Think of travel in the Middle East, and it’s likely that eco-tourism isn’t the first thought that comes to mind. Often associated with desert sands, rich history, deep religious symbolism, and political unrest, the Middle East has certainly projected an image to travelers, and eco-tourism is barely a pixel. However, up close, that pixel packs a pretty powerfully green punch, emanating from Jordan.
The middle of the Middle East, the country of Jordan has suffered very little with regards to political instability, terrorism, and tourist safety concerns. As such, it is a relatively popular destination in the Middle East, although it remains definitively under the radar of many unadventurous travelers.
While Jordan’s approach to holistic sustainability, outlined in its National Tourism Strategy for 2004 – 2010, is full of sky-high ambitions and serious gaps in policies, their goal of diversifying their tourism industry through eco-tourism is a start in the right direction. In nurturing their eco-tourism niche, Jordan has ensured that the economic benefits yielded from eco-tourism are used in the preservation of the country’s protected areas.
Wild Jordan, a division of the Royal Society for the Conservation of Nature (RSCN), is the organization responsible for socio-economic development through eco-tourism and conservation efforts. Wild Jordan has facilitated job creation through eco-tourism ventures for hundreds of members of the local population, meanwhile ensuring the protected environments remain properly attended to. They’ve also created eco-tourism facilities in four of Jordan’s protected areas, including a variety of accommodations, trails, and tours.
In addition to Wild Jordan, the country is also benefitting from the involvement of Friends of the Earth Middle East (FoEME), a grassroots division of the international Friends of the Earth, who coordinate environmental projects throughout the Middle East. In Jordan, FoEME have focused on ecosystems: reversing damage in the Jordan River, and preventing damage in Aqaba, while educating the Jordanian government on sustainable tourism development and working with them in an advisory capacity.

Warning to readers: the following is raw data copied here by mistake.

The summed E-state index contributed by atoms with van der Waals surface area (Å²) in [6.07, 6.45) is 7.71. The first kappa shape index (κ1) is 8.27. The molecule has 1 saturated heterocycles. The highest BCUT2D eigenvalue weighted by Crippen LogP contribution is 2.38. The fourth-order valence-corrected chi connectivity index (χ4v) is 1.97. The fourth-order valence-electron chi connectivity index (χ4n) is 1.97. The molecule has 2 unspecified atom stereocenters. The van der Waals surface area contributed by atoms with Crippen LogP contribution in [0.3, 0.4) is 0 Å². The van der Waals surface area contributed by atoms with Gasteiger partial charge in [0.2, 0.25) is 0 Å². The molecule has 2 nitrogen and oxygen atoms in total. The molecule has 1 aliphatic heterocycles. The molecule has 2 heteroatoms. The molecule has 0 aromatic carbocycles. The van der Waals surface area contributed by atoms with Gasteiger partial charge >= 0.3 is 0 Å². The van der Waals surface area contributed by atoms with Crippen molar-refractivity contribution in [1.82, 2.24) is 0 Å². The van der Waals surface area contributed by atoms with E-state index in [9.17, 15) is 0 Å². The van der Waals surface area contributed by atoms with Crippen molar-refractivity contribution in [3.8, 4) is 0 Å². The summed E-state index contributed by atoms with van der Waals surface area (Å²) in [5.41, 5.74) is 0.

Those in the know are probably aware of the unique eco-tourism features Jordan has been developing and promoting, and for those who don’t – here’s what you need to know, and where you should visit:
With a landscape that’s meant to rival the moon, Wadi Rum is proof of what the Earth can look like when untouched by humans and left entirely to Mother Nature’s devices. There are plenty of vast expanses and mazes of monoliths, perfect for avid hikers and adventurers. Visitors have plenty of guided exploration options, including hiring a 4x4, or a zero (well, sort of) emission camel, and the opportunity to sleep in a traditional Bedouin campsite.
The only coastal city in Jordan lies on the Gulf of Aqaba, the northeastern arm of the Red Sea. Home to the world’s northernmost coral reef ecosystem, the gulf and its accompanying city have a lot to offer tourists. The opportunities for marine engagement are vast, and the perpetually developing city has some of the best views in the country.
Dominated by the Ajlun Castle, this area is both an ecological and historical haven. Dating back to 1184 AD, the castle itself is a site that could be explored for ages, and the view could easily consume a DSLR memory card. For the more ecologically inclined, the Aljun Nature Reserve, managed by the RSCN, provides endlessly diverse wildlife viewing opportunities, and two nature trails.
One of the highlights of any eco-buff’s trip to Jordan will likely be the Dana Biosphere Reserve. Encompassing over 300 square kilometres of diverse landscape features and rare species of plants and animals, the reserve is meant to be immensely awe-inspiring and incredibly unique. Halfway between the Jordanian capital of Amman and the sea resort of Aqaba, visitors should travel by land to the reserve for unforgettable panoramas.
Azraq & Shawmari
Also managed by the RSCN, the Azraq Wetland Reserve is an oasis in the middle of the Jordanian desert. Famous for its bird-watching, due to its placement on migratory routes, Azraq offers a wide variety of seasonal bird species as well as over 2,000 species of wild flowers in the springtime. However, if mammals are more appealing, the Shawmari Reserve, a breeding centre for rare and endangered animals, visitors can spot the Arabian Oryx, gazelles, and ostriches.
With tourism numbers continuing to rise, Jordan is gaining momentum as a must-see destination. Fortunately, visitors are being directed towards sites other than Jordan’s excessively popular Petra, somewhat employing carrying capacity restrictions and thus preserving Jordan’s most fragile attraction. Destinations such as Aqaba and other eco-tourism havens are increasing Jordan’s popularity and attractiveness to informed travelers. Also, watch for Jordan to follow through with their plans to focus more strongly on voluntourism, something that will further enhance Jordan’s image as an eco-tourism hot-spot.
Photo Credit: _ambrown (Aaron Brown)